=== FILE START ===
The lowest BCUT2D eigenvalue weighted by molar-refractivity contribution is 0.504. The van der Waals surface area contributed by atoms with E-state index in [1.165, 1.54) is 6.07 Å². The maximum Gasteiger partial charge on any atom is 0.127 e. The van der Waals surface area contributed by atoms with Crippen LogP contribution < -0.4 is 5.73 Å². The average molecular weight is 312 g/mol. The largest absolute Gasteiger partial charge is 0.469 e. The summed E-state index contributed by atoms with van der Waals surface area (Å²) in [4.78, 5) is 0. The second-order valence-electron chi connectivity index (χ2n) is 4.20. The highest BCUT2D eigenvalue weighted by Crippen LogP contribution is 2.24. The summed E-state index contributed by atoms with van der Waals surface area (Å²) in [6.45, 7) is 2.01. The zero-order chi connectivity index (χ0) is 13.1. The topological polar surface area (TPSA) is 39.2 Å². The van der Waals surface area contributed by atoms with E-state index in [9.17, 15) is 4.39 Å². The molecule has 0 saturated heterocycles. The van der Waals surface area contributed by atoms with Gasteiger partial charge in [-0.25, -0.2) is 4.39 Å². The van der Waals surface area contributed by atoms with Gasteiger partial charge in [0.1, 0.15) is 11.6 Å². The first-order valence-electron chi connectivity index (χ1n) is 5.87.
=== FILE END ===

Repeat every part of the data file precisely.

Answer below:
The lowest BCUT2D eigenvalue weighted by molar-refractivity contribution is 0.504. The van der Waals surface area contributed by atoms with E-state index in [1.165, 1.54) is 6.07 Å². The maximum Gasteiger partial charge on any atom is 0.127 e. The van der Waals surface area contributed by atoms with Crippen LogP contribution < -0.4 is 5.73 Å². The average molecular weight is 312 g/mol. The largest absolute Gasteiger partial charge is 0.469 e. The summed E-state index contributed by atoms with van der Waals surface area (Å²) in [4.78, 5) is 0. The second-order valence-electron chi connectivity index (χ2n) is 4.20. The highest BCUT2D eigenvalue weighted by Crippen LogP contribution is 2.24. The summed E-state index contributed by atoms with van der Waals surface area (Å²) in [6.45, 7) is 2.01. The zero-order chi connectivity index (χ0) is 13.1. The topological polar surface area (TPSA) is 39.2 Å². The van der Waals surface area contributed by atoms with E-state index in [9.17, 15) is 4.39 Å². The molecule has 0 saturated heterocycles. The van der Waals surface area contributed by atoms with Gasteiger partial charge in [-0.25, -0.2) is 4.39 Å². The van der Waals surface area contributed by atoms with Gasteiger partial charge in [0.1, 0.15) is 11.6 Å². The first-order valence-electron chi connectivity index (χ1n) is 5.87.